THE HANDMAIDEN (2016, Park Chan-wook)
Perfectly calibrated to strike a wonderful tone — elevated, melodramatic, pulpy, and eye-popping. It’s everything OLDBOY was and everything STOKER was not, so rest assured the Park you know and love is back with a (lady) vengeance. The 145-minute running time flies by thanks to a Tarantino-esque structure (the two directors have often had similar styles in both writing and directing) that shifts gears, upends chronology, and recontextualizes information. And the performances of all three leads are outstanding. It may not amount to too much in terms of depth, but as a lurid piece of entertainment, this is great stuff.
You may think you’ve seen this story before, but don’t confuse it with the 1960 Korean thriller THE HOUSEMAID and its batshit 2010 remake. It’s a tight contest for Korea’s most batshit director, though, and Park has made a pretty good case over the last decade or two. Also, in Part One of this movie Kim Min-hee tells the titular handmaiden (Kim Tae-ri) that “in different shoes, even a well-trodden path feels new.” That’s a pretty good argument for Park telling a twisty period love triangle with his characteristic love of visceral imagery, sex, and violence.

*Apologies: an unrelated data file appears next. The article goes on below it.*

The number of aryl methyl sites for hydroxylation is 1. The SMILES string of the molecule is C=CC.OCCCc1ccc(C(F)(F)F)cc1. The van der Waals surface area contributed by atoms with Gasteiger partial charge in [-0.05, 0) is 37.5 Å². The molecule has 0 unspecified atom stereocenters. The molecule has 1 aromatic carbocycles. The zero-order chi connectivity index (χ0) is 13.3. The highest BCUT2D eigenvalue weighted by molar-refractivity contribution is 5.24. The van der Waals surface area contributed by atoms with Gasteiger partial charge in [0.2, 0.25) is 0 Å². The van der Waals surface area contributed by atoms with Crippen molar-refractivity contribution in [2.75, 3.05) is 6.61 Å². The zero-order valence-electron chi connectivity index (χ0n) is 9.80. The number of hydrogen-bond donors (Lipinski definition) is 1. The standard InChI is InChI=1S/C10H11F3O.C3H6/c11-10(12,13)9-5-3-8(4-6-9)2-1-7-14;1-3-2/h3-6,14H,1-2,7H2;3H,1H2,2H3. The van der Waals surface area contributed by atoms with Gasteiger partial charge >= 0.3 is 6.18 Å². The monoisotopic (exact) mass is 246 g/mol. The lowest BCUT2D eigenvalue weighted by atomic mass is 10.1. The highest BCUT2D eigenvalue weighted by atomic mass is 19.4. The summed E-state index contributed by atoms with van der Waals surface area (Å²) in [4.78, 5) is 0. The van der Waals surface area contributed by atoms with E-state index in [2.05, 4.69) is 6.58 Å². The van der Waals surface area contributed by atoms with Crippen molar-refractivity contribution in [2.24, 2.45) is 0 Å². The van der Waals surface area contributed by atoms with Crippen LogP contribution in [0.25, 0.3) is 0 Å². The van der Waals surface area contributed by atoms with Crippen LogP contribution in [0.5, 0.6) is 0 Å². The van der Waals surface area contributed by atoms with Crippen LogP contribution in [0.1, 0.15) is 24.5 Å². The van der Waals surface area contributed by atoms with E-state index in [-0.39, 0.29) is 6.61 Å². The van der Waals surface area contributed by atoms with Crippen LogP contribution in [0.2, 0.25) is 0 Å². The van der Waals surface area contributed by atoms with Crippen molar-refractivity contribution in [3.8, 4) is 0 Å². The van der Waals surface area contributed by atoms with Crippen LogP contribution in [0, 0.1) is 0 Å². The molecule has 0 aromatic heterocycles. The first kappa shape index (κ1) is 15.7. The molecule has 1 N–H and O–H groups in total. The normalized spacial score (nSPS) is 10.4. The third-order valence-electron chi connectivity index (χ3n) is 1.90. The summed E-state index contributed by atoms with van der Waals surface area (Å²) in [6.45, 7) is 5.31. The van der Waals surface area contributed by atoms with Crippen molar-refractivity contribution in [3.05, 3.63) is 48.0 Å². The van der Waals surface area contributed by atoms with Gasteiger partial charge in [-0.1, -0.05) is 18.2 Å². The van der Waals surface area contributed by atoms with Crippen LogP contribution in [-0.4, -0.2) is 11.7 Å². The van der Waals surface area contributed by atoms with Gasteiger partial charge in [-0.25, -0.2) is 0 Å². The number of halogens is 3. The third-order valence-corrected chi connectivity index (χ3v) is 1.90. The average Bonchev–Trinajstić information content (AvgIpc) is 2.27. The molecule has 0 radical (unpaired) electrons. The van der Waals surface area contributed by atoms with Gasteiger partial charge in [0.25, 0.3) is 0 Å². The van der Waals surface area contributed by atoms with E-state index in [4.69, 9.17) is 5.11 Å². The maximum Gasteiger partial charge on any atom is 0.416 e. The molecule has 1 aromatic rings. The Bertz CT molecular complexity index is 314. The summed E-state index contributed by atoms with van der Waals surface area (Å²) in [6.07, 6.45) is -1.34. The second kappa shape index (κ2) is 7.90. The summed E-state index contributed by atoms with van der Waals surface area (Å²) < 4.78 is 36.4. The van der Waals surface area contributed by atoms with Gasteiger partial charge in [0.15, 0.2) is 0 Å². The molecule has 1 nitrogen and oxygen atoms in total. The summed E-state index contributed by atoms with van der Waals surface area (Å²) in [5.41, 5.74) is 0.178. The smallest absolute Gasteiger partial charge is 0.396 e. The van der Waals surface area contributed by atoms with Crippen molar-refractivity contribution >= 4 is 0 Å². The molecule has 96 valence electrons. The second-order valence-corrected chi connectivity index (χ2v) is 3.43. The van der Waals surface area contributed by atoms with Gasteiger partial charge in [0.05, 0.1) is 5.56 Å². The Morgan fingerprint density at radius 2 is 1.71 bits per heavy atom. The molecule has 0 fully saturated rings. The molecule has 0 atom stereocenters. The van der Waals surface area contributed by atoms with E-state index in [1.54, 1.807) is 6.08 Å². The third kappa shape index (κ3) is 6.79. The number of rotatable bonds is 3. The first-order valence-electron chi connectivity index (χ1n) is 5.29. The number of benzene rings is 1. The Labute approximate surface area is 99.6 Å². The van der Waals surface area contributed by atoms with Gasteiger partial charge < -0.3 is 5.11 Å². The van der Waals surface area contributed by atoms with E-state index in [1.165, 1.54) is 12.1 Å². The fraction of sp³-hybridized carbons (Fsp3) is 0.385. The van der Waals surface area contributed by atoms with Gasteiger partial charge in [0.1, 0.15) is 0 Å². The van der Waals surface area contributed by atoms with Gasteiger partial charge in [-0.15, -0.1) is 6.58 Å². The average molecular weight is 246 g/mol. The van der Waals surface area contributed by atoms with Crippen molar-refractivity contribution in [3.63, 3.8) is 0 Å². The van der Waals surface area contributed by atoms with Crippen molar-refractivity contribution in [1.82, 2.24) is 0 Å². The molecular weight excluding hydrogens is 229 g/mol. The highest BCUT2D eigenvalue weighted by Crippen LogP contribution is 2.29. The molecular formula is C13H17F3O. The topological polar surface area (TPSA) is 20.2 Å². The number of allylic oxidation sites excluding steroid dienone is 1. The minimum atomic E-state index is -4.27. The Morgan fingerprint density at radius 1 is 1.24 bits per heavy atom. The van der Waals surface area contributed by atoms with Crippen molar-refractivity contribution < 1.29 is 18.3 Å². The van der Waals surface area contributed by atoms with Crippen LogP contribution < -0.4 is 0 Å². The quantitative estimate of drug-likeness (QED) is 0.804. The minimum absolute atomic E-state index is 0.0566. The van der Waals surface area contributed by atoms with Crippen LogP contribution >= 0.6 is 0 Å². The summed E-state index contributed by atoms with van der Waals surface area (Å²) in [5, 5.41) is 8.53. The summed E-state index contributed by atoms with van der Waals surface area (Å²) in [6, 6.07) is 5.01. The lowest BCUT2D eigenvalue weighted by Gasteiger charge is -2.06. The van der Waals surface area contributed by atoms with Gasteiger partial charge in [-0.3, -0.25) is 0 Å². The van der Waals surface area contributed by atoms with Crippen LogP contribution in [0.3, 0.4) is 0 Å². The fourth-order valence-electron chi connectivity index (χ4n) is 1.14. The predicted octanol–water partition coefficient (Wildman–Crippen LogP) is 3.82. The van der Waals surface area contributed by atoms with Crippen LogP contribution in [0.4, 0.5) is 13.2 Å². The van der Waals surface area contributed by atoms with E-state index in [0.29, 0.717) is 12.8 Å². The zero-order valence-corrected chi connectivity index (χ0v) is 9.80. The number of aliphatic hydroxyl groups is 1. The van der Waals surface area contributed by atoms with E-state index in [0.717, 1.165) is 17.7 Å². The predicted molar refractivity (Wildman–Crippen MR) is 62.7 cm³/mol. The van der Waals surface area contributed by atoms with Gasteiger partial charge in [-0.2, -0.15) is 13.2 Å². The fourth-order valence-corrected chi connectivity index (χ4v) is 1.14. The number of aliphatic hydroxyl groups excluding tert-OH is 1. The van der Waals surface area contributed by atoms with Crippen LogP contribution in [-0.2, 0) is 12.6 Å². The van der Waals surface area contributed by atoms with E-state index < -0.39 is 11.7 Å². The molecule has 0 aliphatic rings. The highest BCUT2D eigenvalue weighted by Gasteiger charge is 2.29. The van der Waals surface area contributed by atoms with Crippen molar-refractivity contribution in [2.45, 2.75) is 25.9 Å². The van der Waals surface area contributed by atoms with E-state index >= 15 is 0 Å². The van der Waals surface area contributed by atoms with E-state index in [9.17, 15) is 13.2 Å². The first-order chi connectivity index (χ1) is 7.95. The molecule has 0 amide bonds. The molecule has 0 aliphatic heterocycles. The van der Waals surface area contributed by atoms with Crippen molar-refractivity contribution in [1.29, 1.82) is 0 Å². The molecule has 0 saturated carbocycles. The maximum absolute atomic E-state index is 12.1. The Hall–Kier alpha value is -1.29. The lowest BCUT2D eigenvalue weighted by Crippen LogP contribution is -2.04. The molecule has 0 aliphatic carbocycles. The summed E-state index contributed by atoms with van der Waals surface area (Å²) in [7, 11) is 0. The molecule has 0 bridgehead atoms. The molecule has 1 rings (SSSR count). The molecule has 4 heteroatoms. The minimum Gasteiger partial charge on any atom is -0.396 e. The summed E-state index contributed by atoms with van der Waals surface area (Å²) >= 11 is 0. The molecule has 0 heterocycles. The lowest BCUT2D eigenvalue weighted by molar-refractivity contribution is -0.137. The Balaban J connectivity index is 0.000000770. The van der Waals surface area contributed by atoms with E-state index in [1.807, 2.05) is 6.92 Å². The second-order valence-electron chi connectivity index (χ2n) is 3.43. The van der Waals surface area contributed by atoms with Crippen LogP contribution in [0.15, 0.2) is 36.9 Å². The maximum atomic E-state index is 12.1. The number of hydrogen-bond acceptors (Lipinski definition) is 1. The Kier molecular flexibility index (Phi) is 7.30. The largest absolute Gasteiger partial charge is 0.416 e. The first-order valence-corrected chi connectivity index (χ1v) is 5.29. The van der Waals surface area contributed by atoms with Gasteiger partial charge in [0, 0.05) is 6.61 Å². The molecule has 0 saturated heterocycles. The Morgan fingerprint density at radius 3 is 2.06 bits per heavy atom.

Some of the humor doesn’t translate too well, as many will find the slapstick gags (pulling corset strings tight, accidental noose-hanging, etc.) obvious and corny — but that’s all part of Park’s exaggerated tone, so take the bad with the good. The two female leads are relative unknowns and draw fascinating three-dimensional characters, while male lead Ha Jung-woo (you may know him from Kim Ki-duk’s TIME) plays the villain deliciously. The same can’t be said for Jo Jin-woong’s torturous Uncle character — Jo can’t be over 40, but is dressed up in cheap grey hair and bad makeup to appear an old man, and it doesn’t work. Still, Park’s regular DP Chung Chung-hoon frames his steady shots with painterly elegance, evocative lighting, and pops of pastel color, lending the film a candy flavor that fits with the script’s sugary highs and sex-positive eroticism. THE HANDMAIDEN could easily be a fourth entry in Park’s vengeance “trilogy,” but that only becomes apparent halfway through. The real enjoyment here comes in the story’s surprises (it’s based on a novel by English author Sarah Waters) and the cathartic pitch Park’s masterful direction unleashes. This guy knows what he’s doing.
THE GIRL ON THE TRAIN (2016, Tate Taylor)